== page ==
Going for 1,000 mph in 2020!

It’s been a long, arduous journey so far, with numerous setbacks along the way, but it’s looking like the Bloodhound SSC jet/rocket car will finally get to show what it’s made of next year.

Continue reading for the full story.

The Full Story

Bloodhound SSC To Make First Speed Record Attempt in 2019
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The Bloodhound comes with both a Rolls-Royce afterburning jet engine and a Nammo HTP hybrid rocket, not to mention a V-8 from Jaguar Land Rover acting as the HTP pump.

First announced in October of 2008, the Bloodhound SSC project is, to put it lightly, a major undertaking. Designed to either match or exceed the 1,000-mph mark, the team behind the Bloodhound SSC aim to break the current land speed record by a massive 33 percent, the largest ever margin. To accomplish that amazing feet, the car comes equipped with both a Rolls-Royce Eurojet EJ200 afterburning jet engine and a Nammo HTP hybrid rocket, not to mention a V-8 from Jaguar Land Rover acting as the HTP pump.

In the decade or so since the British-built land speed record seeker was first announced, the team behind it has worked steadily towards accomplishing its stated goal, but has faced multiple setbacks in the process, from technical issues to lack of funding.

However, it looks as though things are finally coming together for the Bloodhound team. So far, the car has managed to eclipse the 200-mph mark, and its first shot at 500 mph is planned for 2019. If all goes according to plan, it’ll shoot for that magic 1,000-mph run in 2020.

Obviously, a feat such as that requires the right track. As such, the Bloodhound will take to the desert of South Africa’s Northern Cape, where it will hopefully hit 500 mph by the end of next year.

According to Autocar, the 500-mph run will be a major milestone for the project, as at that speed, the aero starts to make all the difference in keeping the car grounded. As a result, it could become unstable as the speed rises.

Bloodhound SSC To Make First Speed Record Attempt in 2019
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Responsible for wrangling the machine will be Andy Green, the current land speed record holder and Wing Commander with the RAF.

Responsible for wrangling the machine will be Andy Green, the current land speed record holder and Wing Commander with the RAF. Green set the standing record of 763.065 mph back in 1997 at the helm of the Bloodhound’s predecessor, the Thrust SSC jet-propelled car.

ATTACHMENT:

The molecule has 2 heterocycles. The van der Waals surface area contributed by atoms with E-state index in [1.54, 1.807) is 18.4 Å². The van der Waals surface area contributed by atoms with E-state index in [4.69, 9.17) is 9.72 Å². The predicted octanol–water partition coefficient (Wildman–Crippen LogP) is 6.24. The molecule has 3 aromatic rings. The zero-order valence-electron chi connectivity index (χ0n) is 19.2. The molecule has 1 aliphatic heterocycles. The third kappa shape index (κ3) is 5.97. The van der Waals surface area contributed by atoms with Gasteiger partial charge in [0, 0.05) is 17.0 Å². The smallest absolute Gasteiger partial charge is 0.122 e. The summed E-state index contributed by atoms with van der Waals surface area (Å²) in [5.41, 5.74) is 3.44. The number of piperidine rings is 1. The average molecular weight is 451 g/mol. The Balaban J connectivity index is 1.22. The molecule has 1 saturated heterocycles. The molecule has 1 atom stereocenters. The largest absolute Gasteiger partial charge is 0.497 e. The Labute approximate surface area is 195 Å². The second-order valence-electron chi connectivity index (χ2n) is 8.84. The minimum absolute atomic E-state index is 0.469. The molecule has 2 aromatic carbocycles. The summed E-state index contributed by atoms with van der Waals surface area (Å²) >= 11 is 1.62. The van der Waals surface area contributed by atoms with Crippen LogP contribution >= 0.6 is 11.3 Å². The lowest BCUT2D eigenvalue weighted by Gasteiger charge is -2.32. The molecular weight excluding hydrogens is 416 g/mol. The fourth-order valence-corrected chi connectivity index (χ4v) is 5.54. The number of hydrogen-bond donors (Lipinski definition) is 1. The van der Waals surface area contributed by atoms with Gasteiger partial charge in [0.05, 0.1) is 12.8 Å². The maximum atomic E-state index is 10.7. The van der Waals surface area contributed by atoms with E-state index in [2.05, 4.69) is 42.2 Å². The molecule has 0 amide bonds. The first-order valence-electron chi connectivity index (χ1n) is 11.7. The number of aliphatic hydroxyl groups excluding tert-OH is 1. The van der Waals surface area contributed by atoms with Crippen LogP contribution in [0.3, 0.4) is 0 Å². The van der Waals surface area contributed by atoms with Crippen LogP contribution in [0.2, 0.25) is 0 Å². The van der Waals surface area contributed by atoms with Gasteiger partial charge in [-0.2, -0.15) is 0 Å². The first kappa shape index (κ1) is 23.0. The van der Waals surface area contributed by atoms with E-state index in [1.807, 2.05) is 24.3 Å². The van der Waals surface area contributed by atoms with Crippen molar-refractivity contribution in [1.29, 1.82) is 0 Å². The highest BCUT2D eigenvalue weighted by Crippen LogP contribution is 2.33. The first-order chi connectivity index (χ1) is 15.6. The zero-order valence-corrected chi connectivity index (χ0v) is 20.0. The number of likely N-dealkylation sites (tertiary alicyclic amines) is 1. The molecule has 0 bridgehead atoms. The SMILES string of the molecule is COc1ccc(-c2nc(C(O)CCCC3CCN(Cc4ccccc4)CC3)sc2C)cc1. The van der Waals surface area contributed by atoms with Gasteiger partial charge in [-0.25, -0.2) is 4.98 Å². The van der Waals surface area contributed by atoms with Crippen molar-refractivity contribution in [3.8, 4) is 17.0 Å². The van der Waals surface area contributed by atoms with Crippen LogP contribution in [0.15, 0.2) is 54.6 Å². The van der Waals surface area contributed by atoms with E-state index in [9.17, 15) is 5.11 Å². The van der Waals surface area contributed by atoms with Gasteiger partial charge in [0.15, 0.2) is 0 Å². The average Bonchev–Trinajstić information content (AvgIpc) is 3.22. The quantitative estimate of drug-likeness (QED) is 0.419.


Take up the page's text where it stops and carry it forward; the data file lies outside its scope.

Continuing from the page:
To make the upcoming 500-mph run, the Bloodhound team will designate as many as 50 test tracks out in the desert. Each will be used only once, as the muddy surface of the dried lake bed will apparently get rutted with each run. According to Autocar, the track prep also involved the removal of 16,000 tons of rocks, making for the largest land clearance ever undertaken for a motorsport event.

The upcoming test runs will also be the first time the car’s 35-inch aluminum wheels will be put to use. The wheels are designed to rise up and out of the surface mud and “plane” along the ground at 500 mph, spinning at an incredible 10,2000 rpm. At that velocity, traditional wheels would disintegrate from the centrifugal force.

The run should provide a bevy of data, which will then be sent for analysis by various education institutions worldwide.

If the 500-mph run goes off without a hitch, the Bloodhound team will prep for the 1,000-mph run by adding extra rockets to the vehicle. With each candle lit, the car will make upwards of 20 metric tons of thrust.

It’s all rather mind-boggling to think about, and when you consider the challenge the Bloodhound team is facing, it’s not surprising its taken this long to get everything up and running. We can’t wait to see what this thing will do.

References

Bloodhound SSC

Bloodhound SSC To Make First Speed Record Attempt in 2019 Exterior
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Check out our full review of the (hopefully) insanely fast Bloodhound SSC

Source: Autocar

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